What are the concerns and challenges that make you worry about the sector?

Today, we have to run to remain in the same place because the technology is running ahead of us. One thing that we really need to do is to prepare ourselves to embrace the next wave of technology which is 5G. So, the things that would worry me are keeping pace with new technologies and getting broadband to every­one, particularly in the rural areas.

What measures are you taking to address each of these areas?

The big-ticket idea is Broadband for All. I believe that broadband is not just a growth driver for telecom, but is a growth enabler for the rest of the country. In fact, it will even supplant a lot of physical infrastructure. So, we have developed a policy with the basic objective of getting broadband for all. The National Broadband Mission is the heart of the policy. Second, there is a big focus on 5G. We are working on a separate roadmap for 5G. Third is the quality of service, which still requires mu­ch more to be done. We are witnessing 500-800 per cent growth in traffic but we do not have similar growth in infrastructure development. So we need to fiberise towers, and ensure that the networks are optimised, so that quality is improved.

How has the government’s Broadband for All  vision progressed over the years?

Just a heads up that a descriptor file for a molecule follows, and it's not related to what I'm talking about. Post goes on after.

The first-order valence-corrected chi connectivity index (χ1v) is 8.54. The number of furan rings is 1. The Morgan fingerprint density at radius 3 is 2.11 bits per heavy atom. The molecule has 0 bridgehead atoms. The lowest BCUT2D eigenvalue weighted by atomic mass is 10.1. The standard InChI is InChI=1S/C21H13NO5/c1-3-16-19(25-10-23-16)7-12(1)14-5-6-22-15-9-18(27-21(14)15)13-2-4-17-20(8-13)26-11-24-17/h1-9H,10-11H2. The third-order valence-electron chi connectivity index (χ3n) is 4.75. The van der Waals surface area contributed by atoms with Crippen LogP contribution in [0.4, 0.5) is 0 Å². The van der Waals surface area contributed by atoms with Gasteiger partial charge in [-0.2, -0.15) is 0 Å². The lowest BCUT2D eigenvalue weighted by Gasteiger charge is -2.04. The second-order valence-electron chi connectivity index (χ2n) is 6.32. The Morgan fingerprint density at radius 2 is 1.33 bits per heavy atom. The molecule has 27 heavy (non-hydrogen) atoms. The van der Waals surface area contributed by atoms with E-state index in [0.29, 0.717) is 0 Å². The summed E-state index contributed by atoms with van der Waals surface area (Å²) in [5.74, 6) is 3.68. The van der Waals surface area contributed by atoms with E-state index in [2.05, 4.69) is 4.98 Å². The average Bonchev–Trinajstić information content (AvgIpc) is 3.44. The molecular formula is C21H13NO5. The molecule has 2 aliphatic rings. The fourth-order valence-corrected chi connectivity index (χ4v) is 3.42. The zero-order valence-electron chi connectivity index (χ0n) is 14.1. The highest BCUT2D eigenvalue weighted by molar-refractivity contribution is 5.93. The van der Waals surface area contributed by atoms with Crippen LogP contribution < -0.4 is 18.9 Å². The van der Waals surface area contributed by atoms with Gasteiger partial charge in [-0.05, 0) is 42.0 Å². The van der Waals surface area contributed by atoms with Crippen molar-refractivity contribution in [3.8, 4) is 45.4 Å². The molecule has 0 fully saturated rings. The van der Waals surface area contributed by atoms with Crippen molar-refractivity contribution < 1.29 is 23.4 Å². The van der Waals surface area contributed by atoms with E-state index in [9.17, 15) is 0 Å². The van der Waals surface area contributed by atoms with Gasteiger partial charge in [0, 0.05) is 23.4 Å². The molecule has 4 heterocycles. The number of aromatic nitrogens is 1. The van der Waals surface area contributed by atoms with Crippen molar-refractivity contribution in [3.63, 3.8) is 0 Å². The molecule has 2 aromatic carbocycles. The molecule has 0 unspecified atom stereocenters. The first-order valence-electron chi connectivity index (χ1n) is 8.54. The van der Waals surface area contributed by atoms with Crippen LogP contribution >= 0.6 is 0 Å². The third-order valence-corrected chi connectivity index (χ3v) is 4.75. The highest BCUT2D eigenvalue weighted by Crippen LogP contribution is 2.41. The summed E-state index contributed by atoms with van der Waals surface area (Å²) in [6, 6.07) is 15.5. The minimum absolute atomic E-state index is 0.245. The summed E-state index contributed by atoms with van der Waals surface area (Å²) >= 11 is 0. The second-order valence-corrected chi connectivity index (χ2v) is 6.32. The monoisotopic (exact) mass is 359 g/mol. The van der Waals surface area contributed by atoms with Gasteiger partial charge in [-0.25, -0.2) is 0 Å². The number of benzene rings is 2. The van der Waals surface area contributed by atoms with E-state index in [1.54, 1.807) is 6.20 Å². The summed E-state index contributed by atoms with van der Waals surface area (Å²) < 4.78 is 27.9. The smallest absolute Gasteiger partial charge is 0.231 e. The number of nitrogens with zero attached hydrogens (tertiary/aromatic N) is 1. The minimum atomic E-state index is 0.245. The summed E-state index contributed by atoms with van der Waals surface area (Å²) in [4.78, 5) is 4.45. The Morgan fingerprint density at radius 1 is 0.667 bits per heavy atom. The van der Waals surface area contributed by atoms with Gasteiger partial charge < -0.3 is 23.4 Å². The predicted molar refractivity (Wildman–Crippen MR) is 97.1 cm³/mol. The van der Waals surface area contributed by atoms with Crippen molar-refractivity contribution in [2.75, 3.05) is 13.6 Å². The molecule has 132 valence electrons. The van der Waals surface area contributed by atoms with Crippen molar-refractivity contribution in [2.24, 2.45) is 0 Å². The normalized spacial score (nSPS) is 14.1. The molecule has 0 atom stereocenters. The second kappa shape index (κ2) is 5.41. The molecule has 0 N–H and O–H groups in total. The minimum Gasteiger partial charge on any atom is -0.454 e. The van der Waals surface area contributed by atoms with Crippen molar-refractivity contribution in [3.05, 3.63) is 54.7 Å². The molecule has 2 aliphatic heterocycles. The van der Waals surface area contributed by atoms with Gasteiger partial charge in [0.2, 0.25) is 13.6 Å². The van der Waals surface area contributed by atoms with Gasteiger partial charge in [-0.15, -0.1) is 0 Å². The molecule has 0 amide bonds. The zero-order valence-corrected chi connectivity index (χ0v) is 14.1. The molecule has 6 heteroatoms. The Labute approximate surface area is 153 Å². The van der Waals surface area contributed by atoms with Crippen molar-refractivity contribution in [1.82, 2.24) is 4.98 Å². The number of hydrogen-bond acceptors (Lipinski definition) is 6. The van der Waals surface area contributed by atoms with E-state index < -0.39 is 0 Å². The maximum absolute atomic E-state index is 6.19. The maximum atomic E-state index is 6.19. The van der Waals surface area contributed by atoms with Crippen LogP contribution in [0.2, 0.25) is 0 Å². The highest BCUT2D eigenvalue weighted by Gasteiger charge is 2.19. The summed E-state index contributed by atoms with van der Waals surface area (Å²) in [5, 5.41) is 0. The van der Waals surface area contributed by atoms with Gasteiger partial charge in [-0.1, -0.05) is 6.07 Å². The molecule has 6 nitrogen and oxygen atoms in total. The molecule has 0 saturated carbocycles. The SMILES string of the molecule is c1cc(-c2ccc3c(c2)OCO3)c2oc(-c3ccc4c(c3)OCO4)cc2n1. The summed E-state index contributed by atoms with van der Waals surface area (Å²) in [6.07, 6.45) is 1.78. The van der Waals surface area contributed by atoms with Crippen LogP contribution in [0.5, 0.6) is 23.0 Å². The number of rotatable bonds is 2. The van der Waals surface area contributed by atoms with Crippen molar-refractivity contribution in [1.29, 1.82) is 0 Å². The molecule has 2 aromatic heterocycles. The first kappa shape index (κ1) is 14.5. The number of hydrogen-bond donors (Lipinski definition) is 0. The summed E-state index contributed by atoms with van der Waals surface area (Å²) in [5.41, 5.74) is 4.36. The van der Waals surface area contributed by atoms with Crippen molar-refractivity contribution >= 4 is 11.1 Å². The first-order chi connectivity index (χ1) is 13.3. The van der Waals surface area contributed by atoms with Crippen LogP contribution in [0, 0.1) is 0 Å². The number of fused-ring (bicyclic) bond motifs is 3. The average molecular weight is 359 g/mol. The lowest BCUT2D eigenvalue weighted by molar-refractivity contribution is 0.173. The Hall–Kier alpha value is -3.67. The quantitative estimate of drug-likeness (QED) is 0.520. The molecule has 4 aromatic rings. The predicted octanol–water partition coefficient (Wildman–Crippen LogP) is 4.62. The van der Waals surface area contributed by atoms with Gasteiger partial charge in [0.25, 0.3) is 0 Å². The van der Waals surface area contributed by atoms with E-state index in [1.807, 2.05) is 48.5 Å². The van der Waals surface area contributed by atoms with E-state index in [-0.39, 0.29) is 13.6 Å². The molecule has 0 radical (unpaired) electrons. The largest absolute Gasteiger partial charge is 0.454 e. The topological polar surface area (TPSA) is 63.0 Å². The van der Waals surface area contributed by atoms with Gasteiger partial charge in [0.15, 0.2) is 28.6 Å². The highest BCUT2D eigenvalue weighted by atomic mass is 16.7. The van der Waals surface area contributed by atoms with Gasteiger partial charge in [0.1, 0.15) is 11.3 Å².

We have outlined in the recent policy document that we want to provide a speed of 50 Mbps to everyone. We are also about to come up with the broadband-readiness index, wherein we will be putting in place parameters to measure progress on broadband adoption.

“The government has taken a series of enabling policy steps – FDI liberalisation from 49 per cent initially to 100 per cent now, gradual liberalisation of the spectrum regime by allowing trading, sharing, etc., as well as improvement in ease of doing business.”


How do you see the role of DoT evolving over the next few years?

We have already flagged that this is going to be the era of converged infrastructure – the digital era. In fact, we are even saying that the Tele­com Commission needs to be renamed the Digital Communications Commission. The role of DoT is going to become even more critical in the future, particularly in terms of ensuring that broadband highways are in place, requisite security of networks is there and that all the uncovered areas are covered.

What future do you see for Bharat Sanchar Nigam Limited (BSNL) and Mahanagar Tele­phone Nigam Limited (MTNL)?